In "materials" we ask filmmakers to send us images, statements, stories, videos or quotes that were important for creating their work or are a documentation of it.
A Photo (of all the hard drives Shengze Zhu used to store the live-streaming footage):
I’ve been attentively following a vast array of Chinese live-streaming anchors for almost a year. More than 800 hours of footage has been collected. At first, I was astounded and intrigued by certain absurd, bizarre activities, for example, a young man letting dozens of worms crawl around his mouth, then chewing them alive and swallowing them with a bottle of yogurt, or two middle-aged men holding each other and rolling their naked bodies on a large frozen lake with quasi-rock music. Insane stream of live comments (also called “bullets”) and virtual gifts like planes and rockets often swept across my computer screen when I was watching this kind of shows. I know that hundreds or even thousands of people were watching it at the same time —— well, it perhaps isn’t accurate enough to say “at the same time”, since most of them should watched the show in China while I did so in Chicago. But I did feel that the physical distance and time difference between us was eliminated. We watch the show simultaneously, regardless of where we are and what time it is, and more crucially, we instantaneously experience what others are experiencing.
My focus thus gradually shifted to the digital hangouts and virtual togetherness formed through live-streaming, especially after I found out that there are actually a great number of anchors who don’t really care about how many fans they have or how much money they could earn through streaming their lives. What motivates them to turn on the camera is the ease of getting connected with like-minded people, and what they cherish most in the cyberspace is a companionship they hardly could seek in the real world. Of course, this number is tiny compared to the enormous amount of people who are enticed by fame and fortune in the live-streaming industry and who aspire to be “Internet celebrities”. Nonetheless, their lone existence is exemplary for us to re-evaluate our cravings for human connection in this digitally connected world.
Live-streaming is essentially a social experience. Through the “bullet screen” function, the audience can interact with the anchor as well as each other simultaneously in real-time. The “bullets” sometimes can become so dense that they basically obscure the entire screen. In this case, the point is often not to watch the show, but simply to gather together. Such instant interaction reinforces the sense of companionship in the streaming community. Although the showrooms don’t exist physically, the shared emotions and feelings generated in such virtual space are real.
In addition, although anchors use fake Internet names, most of them don’t mask their real identity online. Instead, they want to share with others their stories or even the most personal moments of their lives. This is particularly true when comes to those who are less socially active in real life. Some live in remote countryside, some are stuck in menial and dead-end jobs, some have disabilities... These are people who hardly could find their own place in the real world, thus finding themselves lonely, isolated and alienated. It’s only in this virtual society that they can really be themselves or even go beyond their identity, regardless of gender, sexuality, education and social-economic status. This largely explains why many anchors are from lower-tier cities or rural areas, and why people with disability who fear face-to-face interaction have the courage to put the spotlight on themselves. It’s essentially an existence full of loneliness, of hunger for connection.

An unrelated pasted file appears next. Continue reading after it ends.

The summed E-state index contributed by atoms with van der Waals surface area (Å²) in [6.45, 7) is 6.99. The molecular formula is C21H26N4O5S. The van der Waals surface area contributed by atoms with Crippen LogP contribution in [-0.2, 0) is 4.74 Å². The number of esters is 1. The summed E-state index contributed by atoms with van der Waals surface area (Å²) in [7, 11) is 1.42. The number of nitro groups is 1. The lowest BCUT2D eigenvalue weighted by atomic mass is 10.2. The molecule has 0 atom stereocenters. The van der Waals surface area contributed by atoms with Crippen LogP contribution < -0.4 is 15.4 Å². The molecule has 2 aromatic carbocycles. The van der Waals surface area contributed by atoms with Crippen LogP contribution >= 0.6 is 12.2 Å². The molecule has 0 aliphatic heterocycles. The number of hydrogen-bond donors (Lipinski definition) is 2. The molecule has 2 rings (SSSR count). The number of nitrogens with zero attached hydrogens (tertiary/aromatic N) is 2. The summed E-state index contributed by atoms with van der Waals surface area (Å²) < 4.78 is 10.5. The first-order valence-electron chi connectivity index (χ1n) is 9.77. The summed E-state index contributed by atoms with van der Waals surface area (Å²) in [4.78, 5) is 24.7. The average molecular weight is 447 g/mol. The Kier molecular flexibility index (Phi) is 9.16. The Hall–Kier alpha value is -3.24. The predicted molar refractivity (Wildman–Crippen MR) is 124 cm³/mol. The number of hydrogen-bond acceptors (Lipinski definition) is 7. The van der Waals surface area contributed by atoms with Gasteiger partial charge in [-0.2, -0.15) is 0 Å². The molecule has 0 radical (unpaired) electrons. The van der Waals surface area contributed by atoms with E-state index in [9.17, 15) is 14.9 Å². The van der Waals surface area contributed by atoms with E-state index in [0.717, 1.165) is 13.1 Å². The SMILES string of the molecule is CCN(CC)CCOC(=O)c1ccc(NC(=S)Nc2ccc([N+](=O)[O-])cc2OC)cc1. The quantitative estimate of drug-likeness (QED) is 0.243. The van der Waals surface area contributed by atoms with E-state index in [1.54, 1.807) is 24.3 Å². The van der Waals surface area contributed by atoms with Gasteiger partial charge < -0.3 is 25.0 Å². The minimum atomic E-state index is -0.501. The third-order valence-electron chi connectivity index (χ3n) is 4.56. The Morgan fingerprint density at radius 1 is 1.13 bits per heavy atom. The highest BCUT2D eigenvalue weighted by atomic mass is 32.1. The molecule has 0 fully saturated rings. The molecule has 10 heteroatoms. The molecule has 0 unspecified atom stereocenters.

As live-streaming gains prominence in the lives of many anchors, it’s no longer separable from their real life, but an integral part of it. Many turn the camera on for eight hours or more every day, persistently showing every aspect of their lives and enthusiastically interacting with people they would never meet offline. For them, the communication in the cyberspace seems more real than the actual world around them, and they enjoy their lives much more in the virtual society than in the real one. Such friendship might not last long —— just like live-streaming itself, which is doomed to be replaced by other forms of interaction and communication with the development of new technology, but at least, it brings profound warmth to these lonely hearts at the moment.
Last but not least, I want to point out a fact that, as an explosive industry that grows at an astounding speed —— in 2017, China’s live-streaming industry produced revenue of more than 4 billion USD with more than 400 million netizens actively involved, but back to 2010, it barely existed in China —— its rapid growth and the spread of anonymous, unregulated and user-generated content has already caught the attention of the authority. Thousands of showrooms were shut down, and a formal set of regulations and laws have taken effect since 2016, aiming at cleaning up the cyberspace as well as maintaining cybersecurity. Although streaming anchors can determine their online persona, they must now register the account with their real name and citizen ID number, and their online behaviors are strictly regulated.